We hope to get in touch wit a ‘technical person’ who has the same love for Moodle as we do, or who wants to find out if he can fall in love with it! Maybe you have already some experience in the management of IT-systems, or programming in PHP, maybe even in an educational environment and you want to dive into Moodle. People with Moodle experience have of course an advantage, but there are other important qualities we are keen on.

Team of freelancers

Michiel and me both have our own businesses. We sometimes work apart on our projects, but if Moodle is the focus of the project we join up as a team and present ourselves under the name Helder & Wijzer. Don’t expect us to book you for 40 hours a week for the rest of the year! At the moment we do need assistance but you will work as a freelancer and bill us for your hours.

What we hope to discover in you

We will end with a list of tasks we want to load on your shoulders but first of all your professional attitude is important to us:
You are:

  • interested in (web tools for) learning, education and collaboration processes and in social media
  • curious and eager to learn
  • very accurate and neat
  • responsible and accountable
  • able to see work and plan it autonomously, but you keep communicating with us on what you are doing and we can trust your input in the planning and budgeting phase
  • friendly but explicit to our clients
  • not afraid to communicate in English (nice if you also speak Dutch)

What kind of work can you expect

There are a lot of tasks we would like to delegate:

  • install Moodle and Mahara
  • research plug ins, install and evaluate them and propose the best options in view of client specifications and future development of Moodle core and modules (follow Moodle Tracker)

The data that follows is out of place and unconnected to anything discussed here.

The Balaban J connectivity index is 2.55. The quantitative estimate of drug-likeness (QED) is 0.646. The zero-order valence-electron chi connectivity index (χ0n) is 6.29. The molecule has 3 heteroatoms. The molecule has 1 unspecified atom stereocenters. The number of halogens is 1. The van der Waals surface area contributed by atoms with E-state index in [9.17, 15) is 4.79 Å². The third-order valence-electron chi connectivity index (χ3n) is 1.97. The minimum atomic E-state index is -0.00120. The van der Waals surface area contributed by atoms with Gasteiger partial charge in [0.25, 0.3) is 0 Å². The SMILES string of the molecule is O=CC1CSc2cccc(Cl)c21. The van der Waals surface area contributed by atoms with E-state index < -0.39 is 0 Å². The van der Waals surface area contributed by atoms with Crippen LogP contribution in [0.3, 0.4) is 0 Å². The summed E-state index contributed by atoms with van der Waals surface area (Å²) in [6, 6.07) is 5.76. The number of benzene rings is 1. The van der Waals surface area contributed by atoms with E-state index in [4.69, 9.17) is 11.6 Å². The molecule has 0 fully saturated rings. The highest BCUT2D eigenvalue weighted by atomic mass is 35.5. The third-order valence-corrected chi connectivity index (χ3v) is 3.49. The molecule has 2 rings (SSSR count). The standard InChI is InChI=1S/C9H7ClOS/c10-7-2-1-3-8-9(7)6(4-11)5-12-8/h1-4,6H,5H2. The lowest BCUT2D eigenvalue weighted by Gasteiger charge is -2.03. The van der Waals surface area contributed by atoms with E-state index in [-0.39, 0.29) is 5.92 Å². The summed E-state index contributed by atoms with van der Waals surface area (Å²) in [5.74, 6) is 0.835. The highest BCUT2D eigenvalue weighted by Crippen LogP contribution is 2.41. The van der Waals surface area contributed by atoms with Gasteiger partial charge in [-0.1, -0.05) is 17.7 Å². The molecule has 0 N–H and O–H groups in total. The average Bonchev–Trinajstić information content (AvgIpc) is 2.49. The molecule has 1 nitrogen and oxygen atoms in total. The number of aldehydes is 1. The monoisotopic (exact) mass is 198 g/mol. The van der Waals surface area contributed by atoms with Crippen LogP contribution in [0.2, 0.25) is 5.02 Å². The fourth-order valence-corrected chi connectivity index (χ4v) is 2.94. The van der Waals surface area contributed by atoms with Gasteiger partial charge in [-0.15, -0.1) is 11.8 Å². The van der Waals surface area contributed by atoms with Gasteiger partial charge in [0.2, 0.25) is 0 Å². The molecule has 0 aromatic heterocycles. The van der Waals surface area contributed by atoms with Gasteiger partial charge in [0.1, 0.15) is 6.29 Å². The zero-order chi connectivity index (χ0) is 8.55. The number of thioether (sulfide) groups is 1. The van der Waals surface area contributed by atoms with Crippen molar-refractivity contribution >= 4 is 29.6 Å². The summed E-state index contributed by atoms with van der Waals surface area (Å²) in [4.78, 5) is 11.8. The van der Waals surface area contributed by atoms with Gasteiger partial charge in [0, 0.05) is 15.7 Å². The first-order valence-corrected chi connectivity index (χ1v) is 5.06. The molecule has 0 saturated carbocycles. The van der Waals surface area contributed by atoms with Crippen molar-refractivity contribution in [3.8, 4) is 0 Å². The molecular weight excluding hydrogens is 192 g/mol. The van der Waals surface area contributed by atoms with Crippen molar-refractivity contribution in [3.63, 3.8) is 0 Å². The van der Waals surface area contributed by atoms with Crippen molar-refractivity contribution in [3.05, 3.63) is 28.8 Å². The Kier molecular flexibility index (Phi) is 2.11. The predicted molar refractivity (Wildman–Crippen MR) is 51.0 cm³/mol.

• upgrade existing installations and custom modules
  • connect repositories and other systems f.i. for student administration
  • set up question banks, course categories, site pages, MyMoodle pages, grade books, cohorts, groups according to the functional design
  • translate a graphic design into a theme and program templates for Moodle and Mahara
  • program custom functionalities (PHP-experience is very important as we have urgent programming work)

Are you interested?

Check Contact and send me an e-mail.

MoodleMoot 30 mei – samen een aantrekkelijke leeromgeving bouwen met Moodle

Op 30 mei organiseert Ned-Moove, de Nederlandse Moodlevereniging, haar jaarlijkse conferentie. Gebruikers van Moodle uit alle hoeken van opleidingsland, van PO tot bedrijfsopleidingen, komen bij elkaar om kennis en ervaring uit te wisselen over leren met Moodle. Dit jaar is het centrale thema: hoe werken docenten, ontwerpers en content-ontwikkelaars, HRD-ers en management samen om een rijke en effectieve leeromgeving te bouwen waar een cursist zich thuis voelt?

Het programma is vrijwel rond. We zijn blij met Hans de Zwart, een van onze founding fathers, die zijn keynote gaat houden over de toekomst van ELO’s voor kenniswerkers. Als professionals een soort handelsreizigers worden die hun kennis dan eens een tijd voor bedrijf X en dan weer bij organisatie Y uitventen, hoe willen zij dan leren? Voor hen is toch nooit alles in één leeromgeving te halen, al is hij nog zo ‘rijk’ ontworpen met alle toeters en bellen die Moodle biedt? Weten managers, ontwerpers en trainers wel genoeg van hun behoeftes? Ik ben daar heel benieuwd naar. Zelf ben ik natuurlijk ook zo’n nomadische kenniswerker. Waar haal ik het zelf eigenlijk vandaan?